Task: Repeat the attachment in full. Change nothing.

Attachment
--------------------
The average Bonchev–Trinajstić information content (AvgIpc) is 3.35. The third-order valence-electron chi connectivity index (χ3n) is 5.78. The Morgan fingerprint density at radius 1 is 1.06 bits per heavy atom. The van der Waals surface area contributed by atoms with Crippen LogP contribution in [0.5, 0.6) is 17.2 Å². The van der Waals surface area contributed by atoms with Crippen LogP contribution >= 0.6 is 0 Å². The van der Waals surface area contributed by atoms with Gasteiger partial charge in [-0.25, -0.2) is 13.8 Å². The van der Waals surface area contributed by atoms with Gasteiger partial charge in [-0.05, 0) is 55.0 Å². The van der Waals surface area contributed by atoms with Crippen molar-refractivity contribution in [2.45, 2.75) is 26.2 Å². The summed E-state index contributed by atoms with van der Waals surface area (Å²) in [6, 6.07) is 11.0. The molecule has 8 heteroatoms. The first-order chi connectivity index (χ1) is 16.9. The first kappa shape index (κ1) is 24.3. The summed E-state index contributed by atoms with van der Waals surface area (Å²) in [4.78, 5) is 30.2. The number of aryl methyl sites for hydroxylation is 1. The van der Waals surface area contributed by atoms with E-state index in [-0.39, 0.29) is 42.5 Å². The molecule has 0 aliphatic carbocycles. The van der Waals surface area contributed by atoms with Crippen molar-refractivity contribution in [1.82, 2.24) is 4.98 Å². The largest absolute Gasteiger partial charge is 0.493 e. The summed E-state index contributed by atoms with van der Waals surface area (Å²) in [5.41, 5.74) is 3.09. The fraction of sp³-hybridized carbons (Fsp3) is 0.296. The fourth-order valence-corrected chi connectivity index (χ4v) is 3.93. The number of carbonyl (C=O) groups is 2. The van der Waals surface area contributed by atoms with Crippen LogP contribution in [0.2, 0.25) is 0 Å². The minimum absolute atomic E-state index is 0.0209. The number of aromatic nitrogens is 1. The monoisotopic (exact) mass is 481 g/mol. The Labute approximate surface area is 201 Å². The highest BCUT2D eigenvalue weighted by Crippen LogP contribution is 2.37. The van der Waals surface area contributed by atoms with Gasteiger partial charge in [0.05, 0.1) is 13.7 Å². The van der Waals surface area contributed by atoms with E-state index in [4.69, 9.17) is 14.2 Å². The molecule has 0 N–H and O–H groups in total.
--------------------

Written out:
The average Bonchev–Trinajstić information content (AvgIpc) is 3.35. The third-order valence-electron chi connectivity index (χ3n) is 5.78. The Morgan fingerprint density at radius 1 is 1.06 bits per heavy atom. The van der Waals surface area contributed by atoms with Crippen LogP contribution in [0.5, 0.6) is 17.2 Å². The van der Waals surface area contributed by atoms with Crippen LogP contribution >= 0.6 is 0 Å². The van der Waals surface area contributed by atoms with Gasteiger partial charge in [-0.25, -0.2) is 13.8 Å². The van der Waals surface area contributed by atoms with Gasteiger partial charge in [-0.05, 0) is 55.0 Å². The van der Waals surface area contributed by atoms with Crippen molar-refractivity contribution in [2.45, 2.75) is 26.2 Å². The summed E-state index contributed by atoms with van der Waals surface area (Å²) in [6, 6.07) is 11.0. The molecule has 8 heteroatoms. The first-order chi connectivity index (χ1) is 16.9. The first kappa shape index (κ1) is 24.3. The summed E-state index contributed by atoms with van der Waals surface area (Å²) in [4.78, 5) is 30.2. The number of aryl methyl sites for hydroxylation is 1. The van der Waals surface area contributed by atoms with E-state index in [-0.39, 0.29) is 42.5 Å². The molecule has 0 aliphatic carbocycles. The van der Waals surface area contributed by atoms with Crippen molar-refractivity contribution in [1.82, 2.24) is 4.98 Å². The largest absolute Gasteiger partial charge is 0.493 e. The summed E-state index contributed by atoms with van der Waals surface area (Å²) in [5.41, 5.74) is 3.09. The fraction of sp³-hybridized carbons (Fsp3) is 0.296. The fourth-order valence-corrected chi connectivity index (χ4v) is 3.93. The number of carbonyl (C=O) groups is 2. The van der Waals surface area contributed by atoms with Crippen LogP contribution in [0.2, 0.25) is 0 Å². The minimum absolute atomic E-state index is 0.0209. The number of aromatic nitrogens is 1. The monoisotopic (exact) mass is 481 g/mol. The Labute approximate surface area is 201 Å². The highest BCUT2D eigenvalue weighted by Crippen LogP contribution is 2.37. The van der Waals surface area contributed by atoms with Gasteiger partial charge in [0.05, 0.1) is 13.7 Å². The van der Waals surface area contributed by atoms with E-state index in [4.69, 9.17) is 14.2 Å². The molecule has 0 N–H and O–H groups in total.